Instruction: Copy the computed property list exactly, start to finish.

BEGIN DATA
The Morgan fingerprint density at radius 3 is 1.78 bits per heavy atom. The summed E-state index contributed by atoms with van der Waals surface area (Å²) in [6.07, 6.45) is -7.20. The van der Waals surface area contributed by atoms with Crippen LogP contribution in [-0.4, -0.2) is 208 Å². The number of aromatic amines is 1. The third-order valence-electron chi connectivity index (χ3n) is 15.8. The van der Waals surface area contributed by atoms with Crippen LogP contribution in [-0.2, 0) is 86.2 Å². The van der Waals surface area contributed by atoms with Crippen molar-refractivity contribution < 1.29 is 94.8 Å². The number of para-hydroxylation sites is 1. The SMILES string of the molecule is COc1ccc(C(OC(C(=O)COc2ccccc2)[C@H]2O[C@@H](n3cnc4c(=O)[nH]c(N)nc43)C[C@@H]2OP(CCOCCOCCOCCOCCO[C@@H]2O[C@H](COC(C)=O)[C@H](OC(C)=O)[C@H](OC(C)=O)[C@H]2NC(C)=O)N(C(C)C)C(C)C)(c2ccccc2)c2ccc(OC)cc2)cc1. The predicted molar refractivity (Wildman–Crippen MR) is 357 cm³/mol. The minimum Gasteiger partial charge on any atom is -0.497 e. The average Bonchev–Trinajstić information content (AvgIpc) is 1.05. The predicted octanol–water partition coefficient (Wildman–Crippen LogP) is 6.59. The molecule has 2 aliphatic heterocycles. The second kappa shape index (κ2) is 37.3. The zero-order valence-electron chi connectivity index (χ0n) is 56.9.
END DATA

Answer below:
The Morgan fingerprint density at radius 3 is 1.78 bits per heavy atom. The summed E-state index contributed by atoms with van der Waals surface area (Å²) in [6.07, 6.45) is -7.20. The van der Waals surface area contributed by atoms with Crippen LogP contribution in [-0.4, -0.2) is 208 Å². The number of aromatic amines is 1. The third-order valence-electron chi connectivity index (χ3n) is 15.8. The van der Waals surface area contributed by atoms with Crippen LogP contribution in [-0.2, 0) is 86.2 Å². The van der Waals surface area contributed by atoms with Crippen molar-refractivity contribution < 1.29 is 94.8 Å². The number of para-hydroxylation sites is 1. The SMILES string of the molecule is COc1ccc(C(OC(C(=O)COc2ccccc2)[C@H]2O[C@@H](n3cnc4c(=O)[nH]c(N)nc43)C[C@@H]2OP(CCOCCOCCOCCOCCO[C@@H]2O[C@H](COC(C)=O)[C@H](OC(C)=O)[C@H](OC(C)=O)[C@H]2NC(C)=O)N(C(C)C)C(C)C)(c2ccccc2)c2ccc(OC)cc2)cc1. The predicted molar refractivity (Wildman–Crippen MR) is 357 cm³/mol. The minimum Gasteiger partial charge on any atom is -0.497 e. The average Bonchev–Trinajstić information content (AvgIpc) is 1.05. The predicted octanol–water partition coefficient (Wildman–Crippen LogP) is 6.59. The molecule has 2 aliphatic heterocycles. The second kappa shape index (κ2) is 37.3. The zero-order valence-electron chi connectivity index (χ0n) is 56.9.